This Just In: French for Rabbits’ “The Dark Arts” Offers Stirring Reflections on Memory & Meaning

French for Rabbits © Lily Paris West
French for Rabbits © Lily Paris West
A stirring reflection on memory and meaning, French for Rabbits’ song “The Dark Arts” is hauntingly bittersweet and beautiful: A dive into the depths of our humanity arriving at a time that welcomes such philosophical, existential considerations.
Stream: “The Dark Arts” – French for Rabbits




The dark arts of preservation, the mottled collection of displacement. To love them is to know how it feels to be lost and to be left.

No year has done more to make us face our collective temporality than 2020.

The COVID-19 plague has brought concepts of death and loss in the public consciousness more so than ever before. We are fragile, mortal beings – fallible to an illness we can neither see, nor fight with the “modern” tools at our disposal. While it’s often difficult to dwell on such matters, there is truly no better time than the present to reflect on memory and meaning, existence and purpose – which is exactly what French for Rabbits do in their third and final single of 2020. A deeply introspective, poignant exploration of objects, memory, and meaning, “The Dark Arts” is hauntingly bittersweet and intimately beautiful: A dive into the depths of our humanity arriving at a time that welcomes such philosophical, existential thought.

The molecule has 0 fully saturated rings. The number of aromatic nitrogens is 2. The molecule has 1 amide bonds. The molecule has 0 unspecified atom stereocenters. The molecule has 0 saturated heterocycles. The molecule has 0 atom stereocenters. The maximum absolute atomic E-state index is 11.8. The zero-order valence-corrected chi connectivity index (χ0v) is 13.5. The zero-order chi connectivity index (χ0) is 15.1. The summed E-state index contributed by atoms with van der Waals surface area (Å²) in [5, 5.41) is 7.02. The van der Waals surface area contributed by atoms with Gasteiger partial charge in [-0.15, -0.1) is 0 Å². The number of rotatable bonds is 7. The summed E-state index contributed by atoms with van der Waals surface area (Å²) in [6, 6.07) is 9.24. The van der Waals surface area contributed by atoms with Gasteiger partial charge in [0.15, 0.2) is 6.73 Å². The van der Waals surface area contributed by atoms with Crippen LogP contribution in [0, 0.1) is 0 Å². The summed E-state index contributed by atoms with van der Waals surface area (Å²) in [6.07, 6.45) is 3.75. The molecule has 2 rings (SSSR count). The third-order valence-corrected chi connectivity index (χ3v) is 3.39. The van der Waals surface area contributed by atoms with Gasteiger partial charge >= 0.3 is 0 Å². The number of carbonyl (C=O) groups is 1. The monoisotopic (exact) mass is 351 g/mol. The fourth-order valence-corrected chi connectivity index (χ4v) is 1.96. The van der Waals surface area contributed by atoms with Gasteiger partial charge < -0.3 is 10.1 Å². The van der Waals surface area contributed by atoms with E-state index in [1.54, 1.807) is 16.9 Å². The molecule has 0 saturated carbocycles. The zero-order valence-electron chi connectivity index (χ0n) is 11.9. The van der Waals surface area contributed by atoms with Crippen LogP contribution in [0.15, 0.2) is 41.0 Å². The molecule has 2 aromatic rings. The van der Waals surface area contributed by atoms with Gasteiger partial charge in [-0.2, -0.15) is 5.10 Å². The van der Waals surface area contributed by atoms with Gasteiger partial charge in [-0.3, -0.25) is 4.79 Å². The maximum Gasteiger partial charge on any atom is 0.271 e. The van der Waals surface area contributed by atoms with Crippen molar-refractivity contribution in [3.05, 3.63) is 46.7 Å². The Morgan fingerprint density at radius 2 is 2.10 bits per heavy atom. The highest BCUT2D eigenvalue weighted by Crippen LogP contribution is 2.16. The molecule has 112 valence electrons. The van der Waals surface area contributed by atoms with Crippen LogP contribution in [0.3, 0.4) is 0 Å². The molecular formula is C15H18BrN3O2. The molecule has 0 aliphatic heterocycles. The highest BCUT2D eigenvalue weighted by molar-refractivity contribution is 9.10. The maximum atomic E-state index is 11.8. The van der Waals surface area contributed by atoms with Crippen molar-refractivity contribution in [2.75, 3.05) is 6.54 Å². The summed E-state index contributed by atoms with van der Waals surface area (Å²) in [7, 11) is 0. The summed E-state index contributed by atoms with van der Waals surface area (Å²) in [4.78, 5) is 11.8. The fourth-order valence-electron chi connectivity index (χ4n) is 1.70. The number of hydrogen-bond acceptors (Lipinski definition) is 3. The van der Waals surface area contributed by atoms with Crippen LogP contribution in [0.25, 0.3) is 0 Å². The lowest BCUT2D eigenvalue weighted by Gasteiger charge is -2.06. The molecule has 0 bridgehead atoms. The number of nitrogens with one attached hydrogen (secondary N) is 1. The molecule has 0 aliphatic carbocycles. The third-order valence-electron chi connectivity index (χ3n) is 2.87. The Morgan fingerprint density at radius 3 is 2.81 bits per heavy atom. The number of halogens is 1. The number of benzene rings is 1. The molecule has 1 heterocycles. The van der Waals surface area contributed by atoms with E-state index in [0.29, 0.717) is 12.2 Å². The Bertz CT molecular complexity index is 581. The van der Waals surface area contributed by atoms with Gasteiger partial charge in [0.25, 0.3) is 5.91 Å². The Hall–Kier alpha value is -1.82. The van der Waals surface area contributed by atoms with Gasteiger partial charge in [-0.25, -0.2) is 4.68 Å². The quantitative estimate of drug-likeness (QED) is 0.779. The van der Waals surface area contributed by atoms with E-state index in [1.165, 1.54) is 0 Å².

The Dark Arts - French for Rabbits
The Dark Arts – French for Rabbits
Broken pieces
I don’t have to keep them
To sweep them off in circles
Display them around in my living room.
To love them is to know how it feels
to be lost and to be left.
A barnacle shell and a half used film,
marrow of bone and a picture
I drew that I gave to no-one,

there was no-one I knew to give it to.

Released December 4, 2020, “The Dark Arts” is a dreamy upheaval of the self, driven by intent and speckled with heavy, heartfelt emotion. The song finds vocalist and songwriter Brooke Singer, unencumbered by pretense, sharing her most vulnerable self: A lone soul together with her memories and possessions – the sum of a lifetime, but to what end?

“It’s often hard to define what makes an artist distinctive from everyone else, but I think if you were going to try and musically sum up French for Rabbits previous work, then ‘The Dark Arts’ would do it,” Brooke Singer tells Atwood Magazine. “The lyrics are often poetic but then oddly specific, John [Fitzgerald]’s guitar always verby and understated, the drums always with the little detail – layer upon layer upon layer of little elements – the strings and harmonies. I’ve been thinking about slow music – it’s not really designed for the digital age, there isn’t necessarily instant gratification. I guess this song is an example of that, the release comes at the end of the song. Like a good stew! It develops more flavours when it’s not just made in a day in a studio – although I also love that spontaneity too!”

French for Rabbits © Lily Paris West
French for Rabbits © Lily Paris West



Immersed in this defining sound, Singer’s lyrics are both poetic and direct: She spares no expense in a chorus that gives listeners pause, imploring us to consider our own values and how we manifest meaning in the tangibles and intangibles of our lives.

The dark arts of preservation,
the mottled collection of displacement.
To love them is to know how it feels to be lost and to be left.
You know, you remind me of a boy I once knew?